What could they do and what should they do is a matter of speculation and opinion.
Ulrich said they should "finally, once and for all, address the runaway litigation. They tried a couple of years ago to address it, with nominal results.
"They (should) eliminate the one-way attorney fee statute ... it just creates way too many incentives for bad actors to get involved for unscrupulous (behavior). It should be left between the insurance company and the person who is insured."
In Florida, the attorney fee statute is intended to shield policyholders against legal bills if they want to sue their insurers for failure to pay or for low-balling claims. But critics argue that unscrupulous contractors, armed with assignment of benefits agreements, exploit the law to file lawsuits, knowing they won't be on the hook for legal costs.
Wheeler asked if the legislature could set cap limits on insurance rate hikes.
"I supposed they could cap it; they've done it in the past, but it just led to more insolvencies," Ulrich said.
He brought up an analogical example, saying that if the price of milk had to be set at $10 a carton, would grocery stores continue to sell it for less, at a loss?
"Of course not," he said. "It's pretty simple economics. Six insurance companies have gone bankrupt this year. I'm not sure how capping insurance rates promotes capital. And I'm not being naive."
On Nov. 1, state-managed Citizens had no choice but to raise its rates 6.4% for new and existing (when it comes time for renewal) policies after getting approval from state legislators earlier this year. The hike could be as high as 11% in some cases.
"You should be very happy to accept that renewal because the rate increase is only going to average 6.4% across the state," Friedlander said, comparing the private insurers' average hike of 33%.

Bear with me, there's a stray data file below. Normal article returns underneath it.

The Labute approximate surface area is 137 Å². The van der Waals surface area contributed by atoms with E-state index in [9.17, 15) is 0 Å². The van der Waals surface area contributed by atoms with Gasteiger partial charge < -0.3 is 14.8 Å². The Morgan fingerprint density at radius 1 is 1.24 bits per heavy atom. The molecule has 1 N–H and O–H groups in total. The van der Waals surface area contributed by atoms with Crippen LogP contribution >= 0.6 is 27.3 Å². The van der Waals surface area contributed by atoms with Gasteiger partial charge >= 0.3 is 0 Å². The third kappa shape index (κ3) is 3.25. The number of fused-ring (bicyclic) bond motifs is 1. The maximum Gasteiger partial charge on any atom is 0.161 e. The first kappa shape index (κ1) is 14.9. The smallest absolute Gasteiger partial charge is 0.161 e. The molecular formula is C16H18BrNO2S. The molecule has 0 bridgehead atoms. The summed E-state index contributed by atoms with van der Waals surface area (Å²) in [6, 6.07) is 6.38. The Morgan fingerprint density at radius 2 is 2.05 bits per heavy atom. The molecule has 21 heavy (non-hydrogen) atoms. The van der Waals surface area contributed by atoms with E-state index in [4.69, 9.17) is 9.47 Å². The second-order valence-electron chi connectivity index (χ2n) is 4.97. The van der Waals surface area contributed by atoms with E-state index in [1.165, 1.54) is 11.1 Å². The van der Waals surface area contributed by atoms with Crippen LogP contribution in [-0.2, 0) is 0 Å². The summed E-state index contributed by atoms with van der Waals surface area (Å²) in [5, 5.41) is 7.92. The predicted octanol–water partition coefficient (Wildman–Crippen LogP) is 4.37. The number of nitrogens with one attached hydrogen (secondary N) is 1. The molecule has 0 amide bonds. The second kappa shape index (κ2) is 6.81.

But, not everyone can get Citizens Property Insurance. For example, if your home is appraised higher than $700,000 or if you have had repeated claims, especially with structural problems, you'll likely be denied.
As of Sept. 30, Miami-Dade County led in the number of Citizens policies written, 212,511 structures (20% of all its accounts) at a total insured value of $71.756 billion. Broward and Palm Beach were next. Overall, Citizens covers 1,081,575 policies in Florida at a total insured value of $380.450 billion.
"We would not be in this predicament if lawsuits being filed against property insurers were not completely out of control," said Friedlander, noting that Florida makes up nearly 80% of all insurance lawsuits in the country.
So, what advice can Ulrich give property owners?
"Well, they don't have much of a choice if they have a mortgage because any (mortgage lender) will want to protect its collateral," he said. "If you're in a high hazard flood zone, they'll require flood insurance, as well.
"It all makes the consumer think, 'Can I really afford this home?' Normally, the only consideration would be if you had an adjustable (mortgage) rate, but some never take into account property taxes and insurance rates, which usually tend to go up, so homeowners need to think about all that.
"Still, it's worth shopping around and talking to an agent."
One bright spot, at least, is from now until Nov. 28, insurers cannot cancel or drop policies, and the insurer still has to cover the property through Nov. 28, even if a renewal is scheduled.
That brings us back to Wheeler, who is looking to cut his costs, as evidenced by the solar panels he had installed this year to minimize his electric bill. Now, he will gamble on spending about $200 for an updated 4-point mitigation inspection that might lower his premium.
In the meantime, he will be intent on hearing what the Florida Legislature decides at the next session.
"They have to do something, right?" he asked.